Cards have begun to pour in from the Church primary children, and from some of the men and women of the neighborhood, and from family members, and former missionaries, all with sincere and adorable and tender messages to Dad, including great-grandchild scribbles. We taped all the cards to Dad’s rehab room wall, where he must see them every day, to remind him that many people love him and hope for his healing and return home.
You Are the Best!
Never Give Up!
I want to play Legos at your house.
Hurry up and get better. We miss you at church!
I love you so much!
I hope you get well soon!
Please know you’re in our prayers and thoughts.
I think about you every day!
I like to play outside and look for pinecones in your backyard.
I hope you get better soon.
Hoping and praying for you every day.
You are the goodest Baker in the world.
We love you.
You can do this. Never give up.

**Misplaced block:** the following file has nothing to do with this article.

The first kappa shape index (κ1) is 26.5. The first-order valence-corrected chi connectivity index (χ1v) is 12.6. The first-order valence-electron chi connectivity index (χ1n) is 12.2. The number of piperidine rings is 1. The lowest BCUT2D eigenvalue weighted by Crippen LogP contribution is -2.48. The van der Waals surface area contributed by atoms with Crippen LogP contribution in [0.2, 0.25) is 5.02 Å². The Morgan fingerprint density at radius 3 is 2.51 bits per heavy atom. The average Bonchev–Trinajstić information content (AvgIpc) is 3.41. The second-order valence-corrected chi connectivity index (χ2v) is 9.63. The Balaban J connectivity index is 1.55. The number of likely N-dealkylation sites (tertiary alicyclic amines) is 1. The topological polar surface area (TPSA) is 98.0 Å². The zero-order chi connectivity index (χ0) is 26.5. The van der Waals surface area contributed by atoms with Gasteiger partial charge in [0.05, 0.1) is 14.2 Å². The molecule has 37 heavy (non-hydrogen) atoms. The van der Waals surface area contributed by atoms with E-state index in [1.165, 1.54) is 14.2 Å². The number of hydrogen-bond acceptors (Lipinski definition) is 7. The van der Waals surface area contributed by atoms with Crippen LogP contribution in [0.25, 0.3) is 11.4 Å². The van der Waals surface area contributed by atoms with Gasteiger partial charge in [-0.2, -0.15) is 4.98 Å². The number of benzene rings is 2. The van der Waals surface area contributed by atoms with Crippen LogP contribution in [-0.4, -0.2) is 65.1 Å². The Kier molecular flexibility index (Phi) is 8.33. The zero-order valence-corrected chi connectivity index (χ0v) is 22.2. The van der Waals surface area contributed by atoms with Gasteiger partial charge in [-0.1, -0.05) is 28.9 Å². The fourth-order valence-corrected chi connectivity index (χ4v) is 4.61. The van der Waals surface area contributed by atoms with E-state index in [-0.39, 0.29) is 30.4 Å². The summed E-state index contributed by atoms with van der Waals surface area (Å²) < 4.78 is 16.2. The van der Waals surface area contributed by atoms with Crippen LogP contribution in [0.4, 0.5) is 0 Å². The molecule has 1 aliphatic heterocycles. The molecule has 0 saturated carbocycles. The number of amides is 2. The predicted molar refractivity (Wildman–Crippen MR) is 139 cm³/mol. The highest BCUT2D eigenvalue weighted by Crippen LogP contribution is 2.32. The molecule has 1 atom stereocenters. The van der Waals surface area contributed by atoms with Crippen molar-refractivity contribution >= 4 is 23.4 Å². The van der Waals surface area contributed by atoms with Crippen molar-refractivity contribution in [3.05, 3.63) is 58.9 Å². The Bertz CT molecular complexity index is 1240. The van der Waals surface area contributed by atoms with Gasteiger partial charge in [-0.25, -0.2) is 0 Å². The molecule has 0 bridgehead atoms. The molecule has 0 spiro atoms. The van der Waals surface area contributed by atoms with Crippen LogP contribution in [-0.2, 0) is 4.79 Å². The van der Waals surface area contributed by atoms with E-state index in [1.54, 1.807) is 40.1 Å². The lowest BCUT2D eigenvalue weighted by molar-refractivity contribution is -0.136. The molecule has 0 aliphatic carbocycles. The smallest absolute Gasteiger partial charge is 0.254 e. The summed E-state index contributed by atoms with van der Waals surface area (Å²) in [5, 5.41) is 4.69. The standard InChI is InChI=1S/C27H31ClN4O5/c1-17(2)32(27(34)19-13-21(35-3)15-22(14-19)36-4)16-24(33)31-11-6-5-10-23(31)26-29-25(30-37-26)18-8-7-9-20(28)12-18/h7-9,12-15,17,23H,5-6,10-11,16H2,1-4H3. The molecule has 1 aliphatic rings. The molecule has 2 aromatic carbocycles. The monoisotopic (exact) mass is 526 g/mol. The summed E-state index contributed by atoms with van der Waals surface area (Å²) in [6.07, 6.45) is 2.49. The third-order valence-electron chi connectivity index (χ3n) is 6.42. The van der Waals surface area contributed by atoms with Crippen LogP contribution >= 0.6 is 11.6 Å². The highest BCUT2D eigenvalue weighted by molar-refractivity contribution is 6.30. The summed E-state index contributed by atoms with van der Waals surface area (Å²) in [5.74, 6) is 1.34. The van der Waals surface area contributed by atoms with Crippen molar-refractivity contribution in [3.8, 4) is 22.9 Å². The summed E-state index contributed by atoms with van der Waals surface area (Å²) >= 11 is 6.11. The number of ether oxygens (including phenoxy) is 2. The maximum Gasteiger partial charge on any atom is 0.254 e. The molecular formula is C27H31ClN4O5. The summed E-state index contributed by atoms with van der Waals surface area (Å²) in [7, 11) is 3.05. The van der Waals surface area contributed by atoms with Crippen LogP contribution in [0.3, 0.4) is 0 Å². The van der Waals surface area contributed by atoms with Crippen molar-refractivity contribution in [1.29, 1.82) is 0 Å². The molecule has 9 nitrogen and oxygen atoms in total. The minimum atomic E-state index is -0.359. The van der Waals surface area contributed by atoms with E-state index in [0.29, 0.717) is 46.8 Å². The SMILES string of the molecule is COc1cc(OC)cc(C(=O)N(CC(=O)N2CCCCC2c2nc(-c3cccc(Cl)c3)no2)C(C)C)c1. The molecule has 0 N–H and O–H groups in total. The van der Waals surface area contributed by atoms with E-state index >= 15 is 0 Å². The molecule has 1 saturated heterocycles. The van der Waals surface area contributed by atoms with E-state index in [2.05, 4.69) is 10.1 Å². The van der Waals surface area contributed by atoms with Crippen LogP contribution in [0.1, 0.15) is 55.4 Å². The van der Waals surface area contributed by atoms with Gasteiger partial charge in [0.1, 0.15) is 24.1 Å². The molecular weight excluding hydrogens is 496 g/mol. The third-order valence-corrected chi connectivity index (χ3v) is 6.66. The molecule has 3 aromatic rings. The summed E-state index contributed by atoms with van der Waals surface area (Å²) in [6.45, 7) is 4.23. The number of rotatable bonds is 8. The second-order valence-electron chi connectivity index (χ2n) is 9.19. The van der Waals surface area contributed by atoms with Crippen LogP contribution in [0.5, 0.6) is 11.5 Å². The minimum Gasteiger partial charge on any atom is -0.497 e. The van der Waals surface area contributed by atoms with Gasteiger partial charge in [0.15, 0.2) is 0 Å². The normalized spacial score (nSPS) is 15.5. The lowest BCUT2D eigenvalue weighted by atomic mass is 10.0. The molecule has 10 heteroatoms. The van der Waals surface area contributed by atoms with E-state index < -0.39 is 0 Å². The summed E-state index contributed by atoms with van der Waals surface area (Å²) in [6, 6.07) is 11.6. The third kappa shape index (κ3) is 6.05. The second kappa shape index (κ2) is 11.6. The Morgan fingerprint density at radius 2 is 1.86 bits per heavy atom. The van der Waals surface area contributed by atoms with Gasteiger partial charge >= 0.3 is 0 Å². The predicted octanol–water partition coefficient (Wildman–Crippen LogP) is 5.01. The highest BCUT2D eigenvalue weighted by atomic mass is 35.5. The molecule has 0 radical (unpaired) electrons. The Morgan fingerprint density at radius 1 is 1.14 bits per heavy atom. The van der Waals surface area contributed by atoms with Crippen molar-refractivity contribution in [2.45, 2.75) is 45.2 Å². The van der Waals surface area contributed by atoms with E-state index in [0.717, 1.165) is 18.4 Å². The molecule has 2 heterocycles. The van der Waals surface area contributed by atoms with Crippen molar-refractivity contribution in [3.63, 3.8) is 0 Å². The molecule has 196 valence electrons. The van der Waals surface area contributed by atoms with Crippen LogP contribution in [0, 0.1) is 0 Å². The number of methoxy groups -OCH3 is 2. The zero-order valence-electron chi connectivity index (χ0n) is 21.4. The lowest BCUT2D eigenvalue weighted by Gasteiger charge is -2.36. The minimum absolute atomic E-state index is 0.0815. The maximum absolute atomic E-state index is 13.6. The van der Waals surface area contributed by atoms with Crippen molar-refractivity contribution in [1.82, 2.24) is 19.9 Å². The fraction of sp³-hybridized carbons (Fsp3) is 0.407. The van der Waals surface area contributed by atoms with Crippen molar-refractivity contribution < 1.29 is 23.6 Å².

I love you Grandpa.
My grandmother Dorothy made thousands of homemade greeting cards from pressed leaves and flowers. Encyclopedias stacked against the walls of her craft room were crammed full of drying leaves and petals. Decades ago, she taught me. And I have taught my children. Hannah has just produced her first cards, inspired by her great-grandmother.
The process is simple: glue pressed leaves to wax paper, cover with tissue, apply more diluted white glue. When dry, place the cards one at a time in a paper bag and iron to set the wax. Then cut and send. I provide more detailed instructions in the chapter Shirley and Lucille in my memoir Rabbit Lane.
Here are some photos of the process. Give it a try yourself!
Arranging pressed leaves on wax paper.
Leaves and tissue glued on and drying.
Time to iron.
Match the card size and shape to your envelopes.
My sweet little Grandma with me (may she rest in peace), circa 1982 (when I had hair).
The finished product!
Roger is the author of Rabbit Lane: Memoir of a Country Road. The book tells the true life story of an obscure farm road and its power to transform the human spirit. The book is available in print and for Kindle at Amazon. See Rabbit Lane reviewed in Words and Pictures.